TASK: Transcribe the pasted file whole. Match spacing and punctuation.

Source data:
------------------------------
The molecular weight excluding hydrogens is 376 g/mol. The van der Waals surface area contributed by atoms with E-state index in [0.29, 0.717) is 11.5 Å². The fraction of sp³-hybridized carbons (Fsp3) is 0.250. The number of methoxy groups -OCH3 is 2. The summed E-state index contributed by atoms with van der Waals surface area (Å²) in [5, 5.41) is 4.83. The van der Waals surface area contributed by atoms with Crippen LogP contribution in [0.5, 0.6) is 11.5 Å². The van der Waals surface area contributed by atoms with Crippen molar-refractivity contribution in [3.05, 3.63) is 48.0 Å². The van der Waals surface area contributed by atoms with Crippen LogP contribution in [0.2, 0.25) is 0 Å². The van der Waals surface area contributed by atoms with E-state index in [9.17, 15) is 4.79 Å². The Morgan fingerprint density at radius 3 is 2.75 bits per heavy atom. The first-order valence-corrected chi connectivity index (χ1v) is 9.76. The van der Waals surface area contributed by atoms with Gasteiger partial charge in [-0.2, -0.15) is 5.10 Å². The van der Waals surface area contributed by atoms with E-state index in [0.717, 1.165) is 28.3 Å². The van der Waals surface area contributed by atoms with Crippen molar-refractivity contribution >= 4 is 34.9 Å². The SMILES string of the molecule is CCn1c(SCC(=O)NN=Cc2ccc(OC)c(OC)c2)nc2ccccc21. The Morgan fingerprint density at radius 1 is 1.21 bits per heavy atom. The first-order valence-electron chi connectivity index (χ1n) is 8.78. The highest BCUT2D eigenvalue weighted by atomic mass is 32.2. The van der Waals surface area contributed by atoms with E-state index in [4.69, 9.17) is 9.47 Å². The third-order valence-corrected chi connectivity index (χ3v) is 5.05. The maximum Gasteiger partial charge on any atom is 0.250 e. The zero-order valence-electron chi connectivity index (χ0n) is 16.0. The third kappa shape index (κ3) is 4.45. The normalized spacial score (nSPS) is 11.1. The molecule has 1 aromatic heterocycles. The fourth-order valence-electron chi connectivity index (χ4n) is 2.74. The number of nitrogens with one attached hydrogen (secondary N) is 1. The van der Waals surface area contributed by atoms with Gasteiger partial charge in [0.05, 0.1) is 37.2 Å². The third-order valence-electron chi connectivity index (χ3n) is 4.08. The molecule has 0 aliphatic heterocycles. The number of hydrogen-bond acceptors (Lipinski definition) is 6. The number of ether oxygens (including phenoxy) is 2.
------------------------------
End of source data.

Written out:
The molecular weight excluding hydrogens is 376 g/mol. The van der Waals surface area contributed by atoms with E-state index in [0.29, 0.717) is 11.5 Å². The fraction of sp³-hybridized carbons (Fsp3) is 0.250. The number of methoxy groups -OCH3 is 2. The summed E-state index contributed by atoms with van der Waals surface area (Å²) in [5, 5.41) is 4.83. The van der Waals surface area contributed by atoms with Crippen LogP contribution in [0.5, 0.6) is 11.5 Å². The van der Waals surface area contributed by atoms with Crippen molar-refractivity contribution in [3.05, 3.63) is 48.0 Å². The van der Waals surface area contributed by atoms with Crippen LogP contribution in [0.2, 0.25) is 0 Å². The van der Waals surface area contributed by atoms with E-state index in [9.17, 15) is 4.79 Å². The Morgan fingerprint density at radius 3 is 2.75 bits per heavy atom. The first-order valence-corrected chi connectivity index (χ1v) is 9.76. The van der Waals surface area contributed by atoms with Gasteiger partial charge in [-0.2, -0.15) is 5.10 Å². The van der Waals surface area contributed by atoms with E-state index in [0.717, 1.165) is 28.3 Å². The van der Waals surface area contributed by atoms with Crippen molar-refractivity contribution >= 4 is 34.9 Å². The SMILES string of the molecule is CCn1c(SCC(=O)NN=Cc2ccc(OC)c(OC)c2)nc2ccccc21. The Morgan fingerprint density at radius 1 is 1.21 bits per heavy atom. The first-order valence-electron chi connectivity index (χ1n) is 8.78. The highest BCUT2D eigenvalue weighted by atomic mass is 32.2. The van der Waals surface area contributed by atoms with E-state index in [4.69, 9.17) is 9.47 Å². The third-order valence-corrected chi connectivity index (χ3v) is 5.05. The maximum Gasteiger partial charge on any atom is 0.250 e. The zero-order valence-electron chi connectivity index (χ0n) is 16.0. The third kappa shape index (κ3) is 4.45. The normalized spacial score (nSPS) is 11.1. The molecule has 1 aromatic heterocycles. The fourth-order valence-electron chi connectivity index (χ4n) is 2.74. The number of nitrogens with one attached hydrogen (secondary N) is 1. The van der Waals surface area contributed by atoms with Gasteiger partial charge in [0.05, 0.1) is 37.2 Å². The third-order valence-electron chi connectivity index (χ3n) is 4.08. The molecule has 0 aliphatic heterocycles. The number of hydrogen-bond acceptors (Lipinski definition) is 6. The number of ether oxygens (including phenoxy) is 2.